Devon Wong

Acknowledging the Past, Looking to the Future

It wasn’t until my early twenties that I realized I how very little I knew about my ancestry. In the past my parents told me colourful stories about growing up in Vancouver during the 60s and 70s; anecdotes about attending Strathcona Elementary School and forming friendships with other first-generation Chinese kids, in an era when cars lacked seatbelts. They also recounted walking along East Hastings Street towards the Woodward’s Department Store when it was the centre of the universe.

Like roots of a new family tree starting in Canada, my parents may as well have been seedlings dropped from the sky. In many ways this analogy would have simplified my understanding of the gaping holes in my family story that I never fully understood. Growing up, I realized that some parts of my family’s history were easier to talk about than others. Language barrier, for one, made it extremely difficult for me to converse with my grandparents beyond short exchanges about my parents’ whereabouts, or when I’d be graduating. Outside the home, I always knew the simplest stock answers if ever I was prompted with the dreaded question of “but where are you really from?” from a curious stranger prodding and determining my authenticity as a real Canadian. “From a village in China”, I would respond, “Taishan” on my father’s side, and “Poon Yue” on my mother’s side. “But my family has been in Canada for over 100 years” I would add to validate my Canadian identity.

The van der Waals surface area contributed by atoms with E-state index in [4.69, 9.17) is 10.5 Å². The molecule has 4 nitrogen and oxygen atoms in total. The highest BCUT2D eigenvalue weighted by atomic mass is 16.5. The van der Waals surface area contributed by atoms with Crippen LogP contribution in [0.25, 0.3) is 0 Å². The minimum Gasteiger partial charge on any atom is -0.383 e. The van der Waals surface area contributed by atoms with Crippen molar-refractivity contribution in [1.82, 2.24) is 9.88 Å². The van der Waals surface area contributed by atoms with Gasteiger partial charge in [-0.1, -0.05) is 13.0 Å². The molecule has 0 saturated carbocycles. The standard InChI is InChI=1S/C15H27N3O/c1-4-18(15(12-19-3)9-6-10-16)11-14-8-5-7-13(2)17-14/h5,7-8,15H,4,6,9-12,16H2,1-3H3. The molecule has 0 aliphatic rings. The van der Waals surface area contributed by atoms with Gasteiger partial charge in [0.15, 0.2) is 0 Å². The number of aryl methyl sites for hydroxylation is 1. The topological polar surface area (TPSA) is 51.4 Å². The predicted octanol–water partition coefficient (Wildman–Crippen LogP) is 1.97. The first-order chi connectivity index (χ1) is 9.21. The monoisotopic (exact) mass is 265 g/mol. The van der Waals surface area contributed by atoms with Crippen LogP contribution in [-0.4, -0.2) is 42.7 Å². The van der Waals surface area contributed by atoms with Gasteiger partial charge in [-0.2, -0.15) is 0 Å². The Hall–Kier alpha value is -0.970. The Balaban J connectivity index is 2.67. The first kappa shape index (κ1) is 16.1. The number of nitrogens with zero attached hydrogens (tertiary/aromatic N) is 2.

I knew that my great-grandfather on my mother’s side arrived in 1911 and had worked as shingle mill worker. The only reason I know this now is because I had dared to open a Pandora’s box of my family’s history while in my mid-twenties. I was curious about what I could dig up between my great-grandfather’s solo arrival and my grandfather’s immigration with his young family in the late 1950s.